Questions about codecs

Discussion in 'VOIP' started by Mark De Biasi, Feb 1, 2005.

  1. Hi,

    I am experimenting VOIP for the first time. Although I have some IT
    experience, this is a different field, and I get sometimes confused when I
    read the web sites that illustrate it.

    To start, I have tried Skype, and it works rather well.
    Then I tried babble.net with X-lite, and it rather works well too.
    I had tried X-lite with SIPphone from PC to PC (both in europe with
    broadband), and it didn't work.

    Does the quality of the phone call (in the user sense of the expression)
    depend, among other things, from the codec used?

    I know that with Skype there is one proprietary codec, and we don't know.

    But with SIP, X-lite, I see: g711u and g711a (disabled), and gsm, iLBC and
    Speex (enabled).

    Which enabled codec is actually used when I talk?
    Which one is the best?
    Which one is the most used? (I assume that both phones must use the same
    one when talking to each other)

    so far, I found this page: http://www.uninett.no/voip/codec.html
    but it doesn't help a lot
    Mark De Biasi, Feb 1, 2005
    #1
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  2. Mark De Biasi

    HubSwitch Guest

    Am new to this too, the hyperlink on your email helps me.

    Less data through put = More bandwidth
    "Zipping, (CODEC) " files to make big packages small = good- with cpu trade
    off = Latency

    More expence = Less bandwidth taken, speech quality and less Latency... Says
    it all really
    LESS expence =More bandwidth taken, lower speech quality and possibly more
    latency (due to larger data chunks to process)


    All explanations are Opinions from HubSwitch
    (my get out clause) As i said =new to this and could get it wrong :S, but I
    am confident........ 4 now :)






    "Mark De Biasi" <> wrote in message
    news:...
    > Hi,
    >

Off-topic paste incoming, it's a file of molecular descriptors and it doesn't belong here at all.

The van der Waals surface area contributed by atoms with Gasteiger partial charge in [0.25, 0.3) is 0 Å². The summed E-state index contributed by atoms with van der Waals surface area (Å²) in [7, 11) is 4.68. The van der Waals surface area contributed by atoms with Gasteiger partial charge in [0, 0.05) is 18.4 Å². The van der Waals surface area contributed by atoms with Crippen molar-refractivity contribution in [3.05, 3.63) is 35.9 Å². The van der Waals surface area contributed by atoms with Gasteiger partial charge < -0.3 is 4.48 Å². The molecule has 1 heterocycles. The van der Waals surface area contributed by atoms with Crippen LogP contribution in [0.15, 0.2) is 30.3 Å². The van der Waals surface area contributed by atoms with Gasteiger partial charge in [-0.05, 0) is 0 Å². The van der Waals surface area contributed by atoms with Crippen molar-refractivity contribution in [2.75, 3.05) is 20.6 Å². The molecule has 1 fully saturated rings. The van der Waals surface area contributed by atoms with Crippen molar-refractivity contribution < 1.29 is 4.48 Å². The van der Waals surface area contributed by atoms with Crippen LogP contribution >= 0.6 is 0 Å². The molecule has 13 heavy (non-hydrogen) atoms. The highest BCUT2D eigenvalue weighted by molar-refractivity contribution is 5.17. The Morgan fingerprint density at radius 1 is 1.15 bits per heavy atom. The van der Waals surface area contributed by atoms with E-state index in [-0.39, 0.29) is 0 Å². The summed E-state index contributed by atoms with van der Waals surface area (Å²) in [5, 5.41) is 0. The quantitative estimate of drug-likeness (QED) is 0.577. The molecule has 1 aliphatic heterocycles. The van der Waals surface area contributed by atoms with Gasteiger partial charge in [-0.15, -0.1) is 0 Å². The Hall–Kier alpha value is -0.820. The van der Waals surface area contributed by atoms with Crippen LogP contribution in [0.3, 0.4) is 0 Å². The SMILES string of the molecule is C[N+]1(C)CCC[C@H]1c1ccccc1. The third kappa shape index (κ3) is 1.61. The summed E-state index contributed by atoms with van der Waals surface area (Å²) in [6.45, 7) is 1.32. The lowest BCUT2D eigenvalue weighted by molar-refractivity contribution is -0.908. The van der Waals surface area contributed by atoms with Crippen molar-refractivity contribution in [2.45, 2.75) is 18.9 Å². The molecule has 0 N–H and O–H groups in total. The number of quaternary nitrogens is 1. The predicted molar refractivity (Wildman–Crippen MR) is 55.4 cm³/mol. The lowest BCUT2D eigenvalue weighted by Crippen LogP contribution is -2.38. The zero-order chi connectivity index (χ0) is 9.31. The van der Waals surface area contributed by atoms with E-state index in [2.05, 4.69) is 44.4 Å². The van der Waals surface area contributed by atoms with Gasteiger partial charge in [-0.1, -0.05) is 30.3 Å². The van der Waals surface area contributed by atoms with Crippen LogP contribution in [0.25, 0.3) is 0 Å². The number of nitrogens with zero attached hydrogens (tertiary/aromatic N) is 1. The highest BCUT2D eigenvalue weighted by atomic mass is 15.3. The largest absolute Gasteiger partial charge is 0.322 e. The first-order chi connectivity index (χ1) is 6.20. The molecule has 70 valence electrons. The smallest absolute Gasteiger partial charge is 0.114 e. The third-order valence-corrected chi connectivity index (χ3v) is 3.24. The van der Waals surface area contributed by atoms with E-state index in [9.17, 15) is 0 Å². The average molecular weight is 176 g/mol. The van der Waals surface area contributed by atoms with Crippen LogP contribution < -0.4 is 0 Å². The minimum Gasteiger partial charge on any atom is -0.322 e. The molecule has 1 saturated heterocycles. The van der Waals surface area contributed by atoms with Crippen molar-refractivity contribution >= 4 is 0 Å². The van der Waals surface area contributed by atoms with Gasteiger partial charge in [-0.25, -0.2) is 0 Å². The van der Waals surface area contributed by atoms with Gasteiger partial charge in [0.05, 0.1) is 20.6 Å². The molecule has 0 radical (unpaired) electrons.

> I am experimenting VOIP for the first time. Although I have some IT
    > experience, this is a different field, and I get sometimes confused when I
    > read the web sites that illustrate it.
    >
    > To start, I have tried Skype, and it works rather well.
    > Then I tried babble.net with X-lite, and it rather works well too.
    > I had tried X-lite with SIPphone from PC to PC (both in europe with
    > broadband), and it didn't work.
    >
    > Does the quality of the phone call (in the user sense of the expression)
    > depend, among other things, from the codec used?
    >
    > I know that with Skype there is one proprietary codec, and we don't know.
    >
    > But with SIP, X-lite, I see: g711u and g711a (disabled), and gsm, iLBC and
    > Speex (enabled).
    >
    > Which enabled codec is actually used when I talk?
    > Which one is the best?
    > Which one is the most used? (I assume that both phones must use the same
    > one when talking to each other)
    >
    > so far, I found this page: http://www.uninett.no/voip/codec.html
    > but it doesn't help a lot
    HubSwitch, Feb 1, 2005
    #2
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  3. Mark De Biasi

    HubSwitch Guest

    Better correct this b4 someone flames me!!!

    > Less data through put = More bandwidth<


    Less data through put = More bandwidth AVAILABLE

    HubSwitch
    A slip of the KB



    "HubSwitch" <> wrote in message
    news:ctnqmo$nlh$...
    > Am new to this too, the hyperlink on your email helps me.
    >
    > Less data through put = More bandwidth
    > "Zipping, (CODEC) " files to make big packages small = good- with cpu

    trade
    > off = Latency
    >
    > More expence = Less bandwidth taken, speech quality and less Latency...

    Says
    > it all really
    > LESS expence =More bandwidth taken, lower speech quality and possibly more
    > latency (due to larger data chunks to process)
    >
    >
    > All explanations are Opinions from HubSwitch
    > (my get out clause) As i said =new to this and could get it wrong :S, but

    I
    > am confident........ 4 now :)
    >
    >
    >
    >
    >
    >
    > "Mark De Biasi" <> wrote in message
    > news:...
    > > Hi,
    > >
    > > I am experimenting VOIP for the first time. Although I have some IT
    > > experience, this is a different field, and I get sometimes confused when

    I
    > > read the web sites that illustrate it.
    > >